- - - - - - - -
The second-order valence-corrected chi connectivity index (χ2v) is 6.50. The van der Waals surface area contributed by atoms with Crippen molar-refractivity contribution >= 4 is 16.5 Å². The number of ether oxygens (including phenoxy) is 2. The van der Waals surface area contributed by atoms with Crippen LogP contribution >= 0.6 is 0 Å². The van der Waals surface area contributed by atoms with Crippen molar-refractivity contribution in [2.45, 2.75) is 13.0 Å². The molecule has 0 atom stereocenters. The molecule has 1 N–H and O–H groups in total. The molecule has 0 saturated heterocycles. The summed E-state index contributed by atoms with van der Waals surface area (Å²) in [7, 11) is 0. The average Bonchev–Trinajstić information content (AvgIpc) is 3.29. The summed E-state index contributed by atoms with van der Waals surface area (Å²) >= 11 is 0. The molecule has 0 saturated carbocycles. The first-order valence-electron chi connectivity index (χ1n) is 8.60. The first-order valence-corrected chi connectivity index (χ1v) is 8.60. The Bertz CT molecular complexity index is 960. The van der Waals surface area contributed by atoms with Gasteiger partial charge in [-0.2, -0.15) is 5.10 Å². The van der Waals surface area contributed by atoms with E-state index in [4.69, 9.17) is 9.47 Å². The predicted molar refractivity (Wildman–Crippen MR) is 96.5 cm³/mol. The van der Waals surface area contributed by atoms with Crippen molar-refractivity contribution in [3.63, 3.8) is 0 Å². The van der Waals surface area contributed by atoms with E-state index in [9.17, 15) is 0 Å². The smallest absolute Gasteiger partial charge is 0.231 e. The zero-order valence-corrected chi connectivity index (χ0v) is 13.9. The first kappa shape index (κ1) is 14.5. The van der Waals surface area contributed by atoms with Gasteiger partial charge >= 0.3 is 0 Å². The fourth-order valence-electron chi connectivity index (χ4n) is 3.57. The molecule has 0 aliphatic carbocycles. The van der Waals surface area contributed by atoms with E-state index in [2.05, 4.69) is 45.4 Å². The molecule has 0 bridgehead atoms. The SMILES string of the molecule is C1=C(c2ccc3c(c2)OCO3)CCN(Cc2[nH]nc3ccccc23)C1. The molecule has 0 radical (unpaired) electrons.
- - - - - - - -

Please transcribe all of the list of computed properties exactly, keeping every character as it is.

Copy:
The second-order valence-corrected chi connectivity index (χ2v) is 6.50. The van der Waals surface area contributed by atoms with Crippen molar-refractivity contribution >= 4 is 16.5 Å². The number of ether oxygens (including phenoxy) is 2. The van der Waals surface area contributed by atoms with Crippen LogP contribution >= 0.6 is 0 Å². The van der Waals surface area contributed by atoms with Crippen molar-refractivity contribution in [2.45, 2.75) is 13.0 Å². The molecule has 0 atom stereocenters. The molecule has 1 N–H and O–H groups in total. The molecule has 0 saturated heterocycles. The summed E-state index contributed by atoms with van der Waals surface area (Å²) in [7, 11) is 0. The average Bonchev–Trinajstić information content (AvgIpc) is 3.29. The summed E-state index contributed by atoms with van der Waals surface area (Å²) >= 11 is 0. The molecule has 0 saturated carbocycles. The first-order valence-electron chi connectivity index (χ1n) is 8.60. The first-order valence-corrected chi connectivity index (χ1v) is 8.60. The Bertz CT molecular complexity index is 960. The van der Waals surface area contributed by atoms with Gasteiger partial charge in [-0.2, -0.15) is 5.10 Å². The van der Waals surface area contributed by atoms with E-state index in [4.69, 9.17) is 9.47 Å². The predicted molar refractivity (Wildman–Crippen MR) is 96.5 cm³/mol. The van der Waals surface area contributed by atoms with Crippen molar-refractivity contribution in [3.63, 3.8) is 0 Å². The van der Waals surface area contributed by atoms with E-state index in [9.17, 15) is 0 Å². The smallest absolute Gasteiger partial charge is 0.231 e. The zero-order valence-corrected chi connectivity index (χ0v) is 13.9. The first kappa shape index (κ1) is 14.5. The van der Waals surface area contributed by atoms with Gasteiger partial charge >= 0.3 is 0 Å². The fourth-order valence-electron chi connectivity index (χ4n) is 3.57. The molecule has 0 aliphatic carbocycles. The van der Waals surface area contributed by atoms with E-state index in [2.05, 4.69) is 45.4 Å². The molecule has 0 bridgehead atoms. The SMILES string of the molecule is C1=C(c2ccc3c(c2)OCO3)CCN(Cc2[nH]nc3ccccc23)C1. The molecule has 0 radical (unpaired) electrons.